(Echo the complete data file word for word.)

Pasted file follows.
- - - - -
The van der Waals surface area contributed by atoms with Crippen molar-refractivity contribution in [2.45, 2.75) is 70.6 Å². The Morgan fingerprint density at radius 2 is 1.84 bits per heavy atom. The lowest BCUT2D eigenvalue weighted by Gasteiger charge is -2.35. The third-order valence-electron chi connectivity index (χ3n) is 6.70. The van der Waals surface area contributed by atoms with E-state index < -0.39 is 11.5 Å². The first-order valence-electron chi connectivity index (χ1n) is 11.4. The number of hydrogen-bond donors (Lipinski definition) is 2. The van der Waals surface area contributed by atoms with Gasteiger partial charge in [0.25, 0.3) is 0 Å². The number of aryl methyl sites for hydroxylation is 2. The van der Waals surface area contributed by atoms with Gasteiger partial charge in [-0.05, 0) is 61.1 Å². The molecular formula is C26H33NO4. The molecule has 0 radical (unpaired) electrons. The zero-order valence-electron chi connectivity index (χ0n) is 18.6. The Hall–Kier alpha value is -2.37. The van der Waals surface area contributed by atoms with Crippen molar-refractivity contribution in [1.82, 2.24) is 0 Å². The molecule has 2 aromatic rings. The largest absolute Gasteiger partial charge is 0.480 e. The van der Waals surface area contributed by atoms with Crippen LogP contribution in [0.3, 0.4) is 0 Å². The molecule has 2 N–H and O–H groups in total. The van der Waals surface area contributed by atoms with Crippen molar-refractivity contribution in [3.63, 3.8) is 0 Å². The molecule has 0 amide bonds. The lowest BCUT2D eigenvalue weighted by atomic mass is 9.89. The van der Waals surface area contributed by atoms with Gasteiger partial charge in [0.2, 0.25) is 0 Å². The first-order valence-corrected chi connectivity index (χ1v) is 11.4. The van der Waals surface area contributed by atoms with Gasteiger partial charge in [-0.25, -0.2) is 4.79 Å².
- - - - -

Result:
The van der Waals surface area contributed by atoms with Crippen molar-refractivity contribution in [2.45, 2.75) is 70.6 Å². The Morgan fingerprint density at radius 2 is 1.84 bits per heavy atom. The lowest BCUT2D eigenvalue weighted by Gasteiger charge is -2.35. The third-order valence-electron chi connectivity index (χ3n) is 6.70. The van der Waals surface area contributed by atoms with E-state index < -0.39 is 11.5 Å². The first-order valence-electron chi connectivity index (χ1n) is 11.4. The number of hydrogen-bond donors (Lipinski definition) is 2. The van der Waals surface area contributed by atoms with Gasteiger partial charge in [0.25, 0.3) is 0 Å². The number of aryl methyl sites for hydroxylation is 2. The van der Waals surface area contributed by atoms with Gasteiger partial charge in [-0.05, 0) is 61.1 Å². The molecular formula is C26H33NO4. The molecule has 0 radical (unpaired) electrons. The zero-order valence-electron chi connectivity index (χ0n) is 18.6. The Hall–Kier alpha value is -2.37. The van der Waals surface area contributed by atoms with Crippen molar-refractivity contribution in [1.82, 2.24) is 0 Å². The molecule has 2 aromatic rings. The largest absolute Gasteiger partial charge is 0.480 e. The van der Waals surface area contributed by atoms with Crippen LogP contribution in [0.3, 0.4) is 0 Å². The molecule has 2 N–H and O–H groups in total. The van der Waals surface area contributed by atoms with Crippen molar-refractivity contribution in [3.63, 3.8) is 0 Å². The molecule has 0 amide bonds. The lowest BCUT2D eigenvalue weighted by atomic mass is 9.89. The van der Waals surface area contributed by atoms with Gasteiger partial charge in [0.2, 0.25) is 0 Å². The first-order valence-corrected chi connectivity index (χ1v) is 11.4. The van der Waals surface area contributed by atoms with Gasteiger partial charge in [-0.25, -0.2) is 4.79 Å².